💔 Don't Fall Into These 2 Debt Traps - InvestingChannel

💔 Don’t Fall Into These 2 Debt Traps

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Today’s Juice focuses on debt. It’s a biggie, so spend some quality time with us this Valentine’s Day. 

We’re going back to basics in Q1 2023. And we start today’s newsletter by reviewing the narrative we’ve woven on debt throughout 2022 into the new year. 

Then, we review a major psychological trap many of us fall into, particularly with credit card and auto loan debt. 

Finally, we cover two types of debt investors need to be acutely aware of. They can put you on a path to financial ruin. You probably can name one of them immediately. The other isn’t quite as obvious…

Sounding the Alarm on Debt: A Review

Before the rest of the financial and popular media hopped on the bandwagon, The Juice was sounding the alarm on debt. 

On April 19, 2022, we first expressed concern over consumer debt:

In their respective Q1s, Citigroup (C), JPMorgan Chase (JPM), Wells Fargo (WFC), and Bank of America (BAC) reported 23%, 29%, 33%, and 25% increases in consumer credit card spending…

According to the Fed, overall consumer credit increased 11.3% in February. Revolving credit, which includes credit cards, drove that number, popping 20.7% annually. 

Then on May 9, 2022:

Revolving debt (that’s credit cards) surged $35.3 billion in March. That’s a 21.4% annual increase and blows away the $16.2 billion monthly increase we saw in February. 

On May 31, 2022:

[Personal savings] came in at $815 billion in April, a 11.6% decline from March and a whopping 44.3% decrease from September of last year. As a percentage of disposable income, the personal savings rate dropped to 4.4% in April, almost half of September’s 8.1% and the lowest number since 2008. 

For August 2, 2022, there’s too much data on the interplay between rising debt and dwindling savings to excerpt. So follow the link to one of the most read Juices of 2022. This was when the debt story hit the next level.

Finally (for this 2022 recap), on December 12, 2022

In Q3, credit card debt hit $930 billion, up 15% annually. The biggest year-over-year spike in roughly 20 years. 

We’ve been covering the story ever since and intend to throughout 2023. It’s part of why we decided to go back to basics this quarter. 

Because we think debt and savings (two huge elements of personal finance) will take center stage this year. Without sound personal finance, you can’t have sound investing.


2 Debt Traps You Need to Beware Of

Key Takeaways:

  • Almost or maybe as much as money, our psychology plays a role in how we view and manage debt. 
  • Even if you don’t have so-called bad debt, you can still get into trouble. 
  • Beware of rationalizing risky debt as opportunity or, worse, good debt. 


As we continued our multifaceted narrative in 2023, we dug into the psychology of debt. On January 12, we wrote: 

It’s one of the dirty little secrets personal finance scribes love to ignore. Some people doing relatively well financially have trouble parting with checking and savings account balances. 

At the register in a retail store. In a restaurant. While booking travel. You have to decide whether to pay cash via a debit card or put it on a credit card. Some people with more than enough cash on hand to pay the expenses still turn to credit cards. 

Having a cash balance to stare at makes them feel cash-secure. Parting with it to make a big purchase (even if it’s only, say, $100) makes them feel cash-insecure. So they tell themselves they’ll charge it and pay the balance in full within 30 days. After they get paid. Often, this full payoff doesn’t happen, and credit card debt piles up.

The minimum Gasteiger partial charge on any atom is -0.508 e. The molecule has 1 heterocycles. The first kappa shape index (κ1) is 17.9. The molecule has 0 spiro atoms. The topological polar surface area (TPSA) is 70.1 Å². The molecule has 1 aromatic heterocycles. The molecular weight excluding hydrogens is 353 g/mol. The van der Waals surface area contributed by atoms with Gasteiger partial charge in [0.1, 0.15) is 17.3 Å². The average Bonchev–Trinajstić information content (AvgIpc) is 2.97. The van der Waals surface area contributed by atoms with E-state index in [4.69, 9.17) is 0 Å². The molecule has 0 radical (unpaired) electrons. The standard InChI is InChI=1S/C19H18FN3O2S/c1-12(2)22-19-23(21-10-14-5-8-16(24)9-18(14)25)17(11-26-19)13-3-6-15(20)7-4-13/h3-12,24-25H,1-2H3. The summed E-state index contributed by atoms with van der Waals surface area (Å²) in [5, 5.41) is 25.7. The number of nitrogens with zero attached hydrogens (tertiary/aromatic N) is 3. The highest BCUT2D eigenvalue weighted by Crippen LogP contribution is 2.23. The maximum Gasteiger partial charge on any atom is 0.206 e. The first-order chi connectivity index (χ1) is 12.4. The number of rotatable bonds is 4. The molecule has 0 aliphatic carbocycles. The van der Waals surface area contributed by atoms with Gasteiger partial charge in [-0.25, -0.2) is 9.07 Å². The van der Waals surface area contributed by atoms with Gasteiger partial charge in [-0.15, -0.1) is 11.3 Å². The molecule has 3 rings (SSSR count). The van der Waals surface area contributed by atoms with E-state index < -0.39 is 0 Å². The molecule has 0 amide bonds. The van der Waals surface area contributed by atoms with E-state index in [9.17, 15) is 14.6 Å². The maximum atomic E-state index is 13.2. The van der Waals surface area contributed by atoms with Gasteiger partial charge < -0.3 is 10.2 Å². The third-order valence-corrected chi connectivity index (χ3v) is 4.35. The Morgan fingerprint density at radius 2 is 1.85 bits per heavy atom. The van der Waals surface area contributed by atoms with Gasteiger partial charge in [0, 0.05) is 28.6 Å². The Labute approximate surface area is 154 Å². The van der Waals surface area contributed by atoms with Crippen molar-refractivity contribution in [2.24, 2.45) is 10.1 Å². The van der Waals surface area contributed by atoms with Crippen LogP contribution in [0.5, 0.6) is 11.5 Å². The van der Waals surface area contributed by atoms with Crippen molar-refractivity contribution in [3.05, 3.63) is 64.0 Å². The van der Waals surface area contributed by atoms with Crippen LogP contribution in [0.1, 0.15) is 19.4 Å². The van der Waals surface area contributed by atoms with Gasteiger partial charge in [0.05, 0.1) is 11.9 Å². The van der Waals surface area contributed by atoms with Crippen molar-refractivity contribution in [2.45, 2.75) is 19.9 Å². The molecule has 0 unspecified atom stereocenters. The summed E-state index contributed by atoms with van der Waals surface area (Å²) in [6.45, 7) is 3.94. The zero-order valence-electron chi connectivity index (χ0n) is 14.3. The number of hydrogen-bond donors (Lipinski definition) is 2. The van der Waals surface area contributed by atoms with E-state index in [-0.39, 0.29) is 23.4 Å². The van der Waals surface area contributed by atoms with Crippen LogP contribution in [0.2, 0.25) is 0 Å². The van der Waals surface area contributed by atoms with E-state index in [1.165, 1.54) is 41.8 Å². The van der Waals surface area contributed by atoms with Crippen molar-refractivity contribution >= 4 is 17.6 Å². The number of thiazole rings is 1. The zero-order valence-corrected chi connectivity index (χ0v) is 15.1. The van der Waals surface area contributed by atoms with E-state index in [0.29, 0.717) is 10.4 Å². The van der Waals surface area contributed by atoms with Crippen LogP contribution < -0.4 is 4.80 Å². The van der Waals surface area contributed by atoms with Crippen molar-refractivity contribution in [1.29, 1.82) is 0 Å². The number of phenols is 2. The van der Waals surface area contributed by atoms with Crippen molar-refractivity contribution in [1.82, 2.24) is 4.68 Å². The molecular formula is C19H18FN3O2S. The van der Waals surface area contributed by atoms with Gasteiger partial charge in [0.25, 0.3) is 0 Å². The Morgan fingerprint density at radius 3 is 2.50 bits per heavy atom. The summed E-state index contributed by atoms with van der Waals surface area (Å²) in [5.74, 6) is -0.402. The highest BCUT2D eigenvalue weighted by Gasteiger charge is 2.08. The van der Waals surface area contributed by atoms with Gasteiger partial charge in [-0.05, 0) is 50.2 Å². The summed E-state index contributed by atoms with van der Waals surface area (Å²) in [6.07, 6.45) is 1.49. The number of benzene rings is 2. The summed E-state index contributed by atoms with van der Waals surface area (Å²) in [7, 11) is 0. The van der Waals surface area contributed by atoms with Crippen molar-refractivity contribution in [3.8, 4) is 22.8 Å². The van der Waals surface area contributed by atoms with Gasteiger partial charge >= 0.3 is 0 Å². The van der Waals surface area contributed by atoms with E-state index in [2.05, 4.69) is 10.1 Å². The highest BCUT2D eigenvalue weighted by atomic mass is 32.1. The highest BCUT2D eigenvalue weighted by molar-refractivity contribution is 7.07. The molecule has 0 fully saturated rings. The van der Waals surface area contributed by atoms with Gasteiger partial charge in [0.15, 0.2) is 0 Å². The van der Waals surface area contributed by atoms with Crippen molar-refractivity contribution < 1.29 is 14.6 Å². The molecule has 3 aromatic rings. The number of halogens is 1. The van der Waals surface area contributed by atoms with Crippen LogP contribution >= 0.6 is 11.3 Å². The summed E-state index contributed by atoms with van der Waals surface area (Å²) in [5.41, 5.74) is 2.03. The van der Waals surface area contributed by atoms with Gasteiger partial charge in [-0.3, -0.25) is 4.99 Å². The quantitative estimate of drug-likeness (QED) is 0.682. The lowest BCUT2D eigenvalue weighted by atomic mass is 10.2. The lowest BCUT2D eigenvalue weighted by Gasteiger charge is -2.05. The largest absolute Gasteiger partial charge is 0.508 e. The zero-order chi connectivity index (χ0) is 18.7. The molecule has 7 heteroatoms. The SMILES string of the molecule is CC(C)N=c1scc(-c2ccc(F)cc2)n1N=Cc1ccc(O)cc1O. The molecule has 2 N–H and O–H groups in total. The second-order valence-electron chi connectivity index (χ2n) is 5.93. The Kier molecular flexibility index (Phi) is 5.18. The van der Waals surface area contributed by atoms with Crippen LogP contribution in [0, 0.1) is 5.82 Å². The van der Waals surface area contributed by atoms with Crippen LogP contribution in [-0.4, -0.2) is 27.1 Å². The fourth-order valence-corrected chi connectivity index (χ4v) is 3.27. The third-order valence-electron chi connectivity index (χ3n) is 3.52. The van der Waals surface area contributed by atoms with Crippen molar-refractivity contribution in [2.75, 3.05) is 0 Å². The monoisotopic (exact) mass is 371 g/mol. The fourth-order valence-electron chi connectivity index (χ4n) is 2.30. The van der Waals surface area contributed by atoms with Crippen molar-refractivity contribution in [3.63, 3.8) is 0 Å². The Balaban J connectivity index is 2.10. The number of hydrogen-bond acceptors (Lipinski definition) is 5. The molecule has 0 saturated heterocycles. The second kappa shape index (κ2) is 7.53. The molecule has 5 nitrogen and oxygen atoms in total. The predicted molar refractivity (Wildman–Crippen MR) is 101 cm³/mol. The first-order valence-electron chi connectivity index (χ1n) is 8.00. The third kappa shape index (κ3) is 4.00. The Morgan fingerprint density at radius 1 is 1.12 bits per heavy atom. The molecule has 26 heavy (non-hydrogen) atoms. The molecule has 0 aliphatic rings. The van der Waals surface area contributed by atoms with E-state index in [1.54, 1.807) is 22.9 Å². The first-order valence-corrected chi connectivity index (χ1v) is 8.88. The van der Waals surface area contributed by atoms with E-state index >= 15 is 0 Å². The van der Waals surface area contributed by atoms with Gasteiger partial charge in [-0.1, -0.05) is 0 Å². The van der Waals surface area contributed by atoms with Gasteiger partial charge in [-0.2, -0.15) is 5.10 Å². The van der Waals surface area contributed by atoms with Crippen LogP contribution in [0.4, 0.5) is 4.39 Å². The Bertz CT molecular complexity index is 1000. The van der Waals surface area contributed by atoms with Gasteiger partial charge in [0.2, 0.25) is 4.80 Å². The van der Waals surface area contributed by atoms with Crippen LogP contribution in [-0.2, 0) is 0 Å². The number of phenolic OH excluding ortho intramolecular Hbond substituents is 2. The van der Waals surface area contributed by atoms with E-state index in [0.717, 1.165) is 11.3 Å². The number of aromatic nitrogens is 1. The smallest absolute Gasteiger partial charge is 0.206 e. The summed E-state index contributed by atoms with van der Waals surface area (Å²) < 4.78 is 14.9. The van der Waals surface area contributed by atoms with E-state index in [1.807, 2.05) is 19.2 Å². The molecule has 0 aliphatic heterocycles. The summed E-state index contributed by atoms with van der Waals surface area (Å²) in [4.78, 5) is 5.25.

But what’s the point of having ample savings if you have copious high-interest debt?


2 More Ways Debt Can Spell Trouble for People With Money

Home equity loans and lines of credit. With homeowners sitting on record amounts of equity, it can be tempting to tap it. While this sometimes makes financial sense (to do home repairs or pay off high-interest credit card debt), it can also be nonsensical. 

Like using home equity loans to take a vacation. 

Or this. Often, in conversations with friends, somebody has asked the group, “Should I pay off my mortgage?” On more than one occasion, somebody chimed in with, “No, you should take out a home equity loan and invest that cash in the stock market.” 

The Juice has almost spit our juice through our nose when we’ve heard this. The idea is you’ll get a rate of return from investing that will offset the interest rate on your loan or line of credit. We heard this advice at least three times when the market was roaring. Hopefully none of our buds did this in 2022, when the market slumped. 

Margin loans. When you trade on margin with your brokerage, make no mistake, this is a loan. A loan your portfolio backs. If the bottom goes out on stocks, you could get a margin call. This means your brokerage will demand cash or securities to increase your account’s equity. If you don’t come through within a couple days, your brokerage can sell positions in your account to settle your debt. 

The Bottom Line: It’s not only common consumer debt that can get us in trouble. Problems with credit aren’t limited to poor people fighting inflation with plastic or the relatively well-heeled living beyond their means

Homeowners in otherwise solid positions and otherwise responsible investors can get hurt just as easily. And maybe easier. Because we rationalize our use of credit from a righteous source (our homes) for a good cause (investing for our future) as good debt. 

You do you. But think twice. And proceed with restraint and caution.

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